CHP offers six point plan to solve Kurdish question

CHP offers six point plan to solve Kurdish question

CHP leader Kemal Kılıçdaroğlu

May 29, 2012, Tuesday/ 13:40:00/ TODAY'S ZAMAN

Republican People's Party (CHP) leader Kemal Kılıçdaroğlu, who has been saying recently that only his party can end separatist violence in Turkey, is due to submit a six-point plan on how to address the Kurdish question to Parliament Speaker Cemil Çiçek, news reports said on Tuesday.

The report includes as its first point a plan for the establishment of a parliamentary committee to concentrate on the Kurdish question. The suggested name for this committee is the Societal Reconciliation Commission, which the CHP says in its report should function according to the principles of equal representation and reconciliation.

The second point involves the establishment of a Group of Wise Men, which would assist the parliamentary committee on the Kurdish question. The Group of Wise Men would be made up of three people selected by the political parties in Parliament. The main function of this group would be to serve as a bridge between civil society groups, various segments of society and the committee.

The third point concerns the period of time set for the committee to achieve results. Accordingly, the committee would finish its preliminary work within six months and announce publicly the points upon which agreements had been reached. In the subsequent step, this declaration, along with other suggestions by the commission, would be submitted to the government.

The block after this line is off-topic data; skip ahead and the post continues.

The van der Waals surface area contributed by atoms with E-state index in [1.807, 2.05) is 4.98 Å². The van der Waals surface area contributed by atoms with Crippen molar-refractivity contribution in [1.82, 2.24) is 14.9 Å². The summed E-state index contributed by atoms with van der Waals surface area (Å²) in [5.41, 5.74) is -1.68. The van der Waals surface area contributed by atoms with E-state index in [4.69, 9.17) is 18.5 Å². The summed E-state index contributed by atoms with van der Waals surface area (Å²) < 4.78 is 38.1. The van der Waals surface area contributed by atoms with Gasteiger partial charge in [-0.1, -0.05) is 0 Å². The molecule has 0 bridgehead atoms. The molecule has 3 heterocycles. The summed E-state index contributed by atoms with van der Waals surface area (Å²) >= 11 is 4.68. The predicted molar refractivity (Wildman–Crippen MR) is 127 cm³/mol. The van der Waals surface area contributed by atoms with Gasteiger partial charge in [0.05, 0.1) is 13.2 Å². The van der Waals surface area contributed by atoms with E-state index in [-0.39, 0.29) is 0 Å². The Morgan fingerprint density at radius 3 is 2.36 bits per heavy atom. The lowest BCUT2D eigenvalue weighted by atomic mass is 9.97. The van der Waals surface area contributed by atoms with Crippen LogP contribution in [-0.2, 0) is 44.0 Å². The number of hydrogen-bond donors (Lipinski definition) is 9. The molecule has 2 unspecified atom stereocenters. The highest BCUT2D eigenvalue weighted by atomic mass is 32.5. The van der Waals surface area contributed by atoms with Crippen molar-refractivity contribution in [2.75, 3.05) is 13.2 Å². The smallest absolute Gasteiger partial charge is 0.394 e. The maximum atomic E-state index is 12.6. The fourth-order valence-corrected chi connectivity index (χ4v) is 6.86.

The next point would see the implementation of the roadmap drawn up by the commission. Finally, the CHP's plan includes public campaigns to garner public support for permanent peace and societal reconciliation.

CHP Deputy Chairman Faruk Loğoğlu said that the model for the reconciliation commission was a suggestion unique to the CHP. “A [reconciliation] commission was set up in South Africa to investigate past events. We are not interested in the past; we want to look to the future.”

Kurds make up at least 20 percent of Turkey's population.

Turkey has been battling separatist terrorism carried out by the Kurdistan Workers' Party (PKK), which was set up in 1984 to fight for Kurdish home rule in southeastern Turkey.

Though Turkey has the second biggest army in NATO, it has failed to quash the PKK in 27 years of bitter fighting. More than 40,000 militants, soldiers and civilians have been killed in the conflict. Turkey, the United States and the European Union all list the PKK as a terrorist organization.

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